Under new MSc regulations the course will not be lectured and **is
not available for credit on the MSc.** However keen students
are welcome to download lecture slides, exercises and any other resources
that they find here.
If you use things you find here for self-study and you struggle to understand any concepts in the lectures or
exercises then you should drop me email with `joe.pitt-francis@cs... ` (preferably in the first few
weeks of Trinity Term).

- Expected
- Basic coding of numerical methods in Matlab, Python or another high-level language.
- Expected
- Basic linear algebra such as matrix-vector multiplication.
- C++ level
- No previous knowledge of C++ is expected. (The course is intended for programmers/mathematicians who are beginner or novice C++ programmers.)
- C++ level
- A more precise idea of the content of the course can be gauged from the syllabus below or from contents of the recommended text book. Note that there are differences: in particular, the material in Chapter 11 (MPI) is not covered in this course.

Producing almost any numerical software requires writing codes that manipulate matrices and vectors, making Matlab a natural choice as an introductory programming language for scientific computing. However, the ease of programming in Matlab comes at a cost: the codes take a relatively long time to execute; and the software is commercial. While the use of procedural languages such as Fortran and C will overcome these limitations, they do not allow the straightforward coding of operations between matrices and vectors permitted by Matlab. An alternative approach is to use an object-oriented language such as C++ , where vectors and matrices can be represented as classes. Writing subroutines for these classes that have the same syntax as employed by Matlab allows code developed in Matlab to be translated with minimal effort into C++ code. Such an approach combines the ease of development in the Matlab environment without the associated drawbacks.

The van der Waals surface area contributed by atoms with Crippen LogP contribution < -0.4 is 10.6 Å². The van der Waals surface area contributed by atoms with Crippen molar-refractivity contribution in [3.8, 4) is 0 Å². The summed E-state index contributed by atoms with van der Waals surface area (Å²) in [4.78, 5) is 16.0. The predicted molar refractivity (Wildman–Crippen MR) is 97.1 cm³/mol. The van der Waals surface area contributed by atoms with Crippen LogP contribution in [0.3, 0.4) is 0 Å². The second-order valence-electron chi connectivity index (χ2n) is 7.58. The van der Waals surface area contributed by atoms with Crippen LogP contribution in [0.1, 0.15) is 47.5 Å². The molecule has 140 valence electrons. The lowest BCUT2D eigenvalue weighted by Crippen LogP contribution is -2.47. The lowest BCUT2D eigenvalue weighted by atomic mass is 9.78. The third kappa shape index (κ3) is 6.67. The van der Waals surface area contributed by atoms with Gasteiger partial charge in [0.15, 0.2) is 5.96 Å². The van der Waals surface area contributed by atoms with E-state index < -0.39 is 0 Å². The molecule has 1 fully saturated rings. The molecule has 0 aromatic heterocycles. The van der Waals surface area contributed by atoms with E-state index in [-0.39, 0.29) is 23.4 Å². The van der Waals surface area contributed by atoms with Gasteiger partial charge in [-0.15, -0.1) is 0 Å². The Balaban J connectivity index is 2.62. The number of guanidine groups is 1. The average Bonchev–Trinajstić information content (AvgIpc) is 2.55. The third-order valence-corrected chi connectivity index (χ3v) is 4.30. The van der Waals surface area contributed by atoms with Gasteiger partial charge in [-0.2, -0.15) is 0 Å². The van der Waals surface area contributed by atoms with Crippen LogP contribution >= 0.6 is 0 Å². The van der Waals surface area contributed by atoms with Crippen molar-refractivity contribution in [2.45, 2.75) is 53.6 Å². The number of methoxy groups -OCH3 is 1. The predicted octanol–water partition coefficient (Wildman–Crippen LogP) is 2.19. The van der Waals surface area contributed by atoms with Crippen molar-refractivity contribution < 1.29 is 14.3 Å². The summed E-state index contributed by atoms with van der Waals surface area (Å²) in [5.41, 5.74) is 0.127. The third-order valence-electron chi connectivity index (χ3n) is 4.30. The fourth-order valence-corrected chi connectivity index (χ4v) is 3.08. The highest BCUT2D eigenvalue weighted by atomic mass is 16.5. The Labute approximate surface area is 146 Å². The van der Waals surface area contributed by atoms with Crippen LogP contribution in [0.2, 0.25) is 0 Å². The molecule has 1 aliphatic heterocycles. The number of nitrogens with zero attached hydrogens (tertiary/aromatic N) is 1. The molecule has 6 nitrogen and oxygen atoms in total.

- Variables and expressions
- Input and output
- Flow of control: if, switch, while, for
- Pointers and references
- Arrays
- Functions

- Concept of a class
- Private, public and protected class members
- Constructors
- Operator overloading
- Function overloading - templates
- Defining functions that may take default values
- Exceptions

- Lecture slides (access restricted to Oxford).

- Practical assignments for all 5 days and a screen-shot to help with setting up an Eclipse project in Practical 0 (access restricted)

- A description of the special topic assessment report is available, but there is no assessment or credit for the course in 2020.
- If you would like a bit more C++ programming practice you might like to look at this exercise and code which is needed (access restricted)

- Practical 3 zip file (Access restricted to Oxford)
- Practical 4 zip file (Access restricted to Oxford)